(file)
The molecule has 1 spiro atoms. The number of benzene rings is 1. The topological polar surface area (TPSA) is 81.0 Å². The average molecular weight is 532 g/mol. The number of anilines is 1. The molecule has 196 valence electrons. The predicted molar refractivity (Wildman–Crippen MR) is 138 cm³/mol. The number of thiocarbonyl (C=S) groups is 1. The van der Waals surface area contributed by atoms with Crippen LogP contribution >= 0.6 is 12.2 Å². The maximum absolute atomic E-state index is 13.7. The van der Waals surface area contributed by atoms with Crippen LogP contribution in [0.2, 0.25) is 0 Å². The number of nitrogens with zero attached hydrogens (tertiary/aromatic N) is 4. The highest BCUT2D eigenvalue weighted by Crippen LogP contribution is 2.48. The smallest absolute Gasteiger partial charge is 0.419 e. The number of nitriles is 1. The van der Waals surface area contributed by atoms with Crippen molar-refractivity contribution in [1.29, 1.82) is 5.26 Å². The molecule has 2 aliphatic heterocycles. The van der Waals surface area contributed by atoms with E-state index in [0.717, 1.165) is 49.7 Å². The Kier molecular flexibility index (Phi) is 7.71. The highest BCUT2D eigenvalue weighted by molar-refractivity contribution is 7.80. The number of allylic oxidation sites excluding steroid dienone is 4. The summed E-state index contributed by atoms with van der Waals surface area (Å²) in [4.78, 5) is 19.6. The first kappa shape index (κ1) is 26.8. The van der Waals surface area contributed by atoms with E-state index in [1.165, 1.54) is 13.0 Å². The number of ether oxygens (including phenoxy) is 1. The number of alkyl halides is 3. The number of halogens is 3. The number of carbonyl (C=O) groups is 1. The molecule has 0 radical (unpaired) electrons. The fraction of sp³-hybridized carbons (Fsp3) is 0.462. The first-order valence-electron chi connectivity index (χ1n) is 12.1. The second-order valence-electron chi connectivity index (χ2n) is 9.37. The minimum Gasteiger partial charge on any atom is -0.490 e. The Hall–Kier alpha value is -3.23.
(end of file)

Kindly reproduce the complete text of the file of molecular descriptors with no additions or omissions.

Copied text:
The molecule has 1 spiro atoms. The number of benzene rings is 1. The topological polar surface area (TPSA) is 81.0 Å². The average molecular weight is 532 g/mol. The number of anilines is 1. The molecule has 196 valence electrons. The predicted molar refractivity (Wildman–Crippen MR) is 138 cm³/mol. The number of thiocarbonyl (C=S) groups is 1. The van der Waals surface area contributed by atoms with Crippen LogP contribution >= 0.6 is 12.2 Å². The maximum absolute atomic E-state index is 13.7. The van der Waals surface area contributed by atoms with Crippen LogP contribution in [0.2, 0.25) is 0 Å². The number of nitrogens with zero attached hydrogens (tertiary/aromatic N) is 4. The highest BCUT2D eigenvalue weighted by Crippen LogP contribution is 2.48. The smallest absolute Gasteiger partial charge is 0.419 e. The number of nitriles is 1. The van der Waals surface area contributed by atoms with Crippen molar-refractivity contribution in [1.29, 1.82) is 5.26 Å². The molecule has 2 aliphatic heterocycles. The van der Waals surface area contributed by atoms with E-state index in [0.717, 1.165) is 49.7 Å². The Kier molecular flexibility index (Phi) is 7.71. The highest BCUT2D eigenvalue weighted by molar-refractivity contribution is 7.80. The number of allylic oxidation sites excluding steroid dienone is 4. The summed E-state index contributed by atoms with van der Waals surface area (Å²) in [4.78, 5) is 19.6. The first kappa shape index (κ1) is 26.8. The van der Waals surface area contributed by atoms with E-state index in [1.165, 1.54) is 13.0 Å². The number of ether oxygens (including phenoxy) is 1. The number of alkyl halides is 3. The number of halogens is 3. The number of carbonyl (C=O) groups is 1. The molecule has 0 radical (unpaired) electrons. The fraction of sp³-hybridized carbons (Fsp3) is 0.462. The first-order valence-electron chi connectivity index (χ1n) is 12.1. The second-order valence-electron chi connectivity index (χ2n) is 9.37. The minimum Gasteiger partial charge on any atom is -0.490 e. The Hall–Kier alpha value is -3.23.